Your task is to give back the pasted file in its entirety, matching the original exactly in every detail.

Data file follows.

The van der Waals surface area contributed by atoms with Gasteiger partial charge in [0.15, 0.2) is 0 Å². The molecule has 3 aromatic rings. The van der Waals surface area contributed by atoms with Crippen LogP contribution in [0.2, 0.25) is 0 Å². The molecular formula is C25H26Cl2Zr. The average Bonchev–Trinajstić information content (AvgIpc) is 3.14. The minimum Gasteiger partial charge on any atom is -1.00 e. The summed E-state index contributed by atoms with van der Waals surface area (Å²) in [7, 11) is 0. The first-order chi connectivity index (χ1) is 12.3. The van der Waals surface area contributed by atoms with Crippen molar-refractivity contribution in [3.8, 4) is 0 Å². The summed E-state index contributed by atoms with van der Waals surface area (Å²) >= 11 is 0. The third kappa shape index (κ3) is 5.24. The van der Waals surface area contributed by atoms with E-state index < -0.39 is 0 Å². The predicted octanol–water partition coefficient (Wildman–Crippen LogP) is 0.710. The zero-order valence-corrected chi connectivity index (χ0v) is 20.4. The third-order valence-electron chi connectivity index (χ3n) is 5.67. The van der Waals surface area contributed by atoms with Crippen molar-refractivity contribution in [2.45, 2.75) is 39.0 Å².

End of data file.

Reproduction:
The van der Waals surface area contributed by atoms with Gasteiger partial charge in [0.15, 0.2) is 0 Å². The molecule has 3 aromatic rings. The van der Waals surface area contributed by atoms with Crippen LogP contribution in [0.2, 0.25) is 0 Å². The molecular formula is C25H26Cl2Zr. The average Bonchev–Trinajstić information content (AvgIpc) is 3.14. The minimum Gasteiger partial charge on any atom is -1.00 e. The summed E-state index contributed by atoms with van der Waals surface area (Å²) in [7, 11) is 0. The first-order chi connectivity index (χ1) is 12.3. The van der Waals surface area contributed by atoms with Crippen molar-refractivity contribution in [3.8, 4) is 0 Å². The summed E-state index contributed by atoms with van der Waals surface area (Å²) >= 11 is 0. The third kappa shape index (κ3) is 5.24. The van der Waals surface area contributed by atoms with E-state index < -0.39 is 0 Å². The predicted octanol–water partition coefficient (Wildman–Crippen LogP) is 0.710. The zero-order valence-corrected chi connectivity index (χ0v) is 20.4. The third-order valence-electron chi connectivity index (χ3n) is 5.67. The van der Waals surface area contributed by atoms with Crippen molar-refractivity contribution in [2.45, 2.75) is 39.0 Å².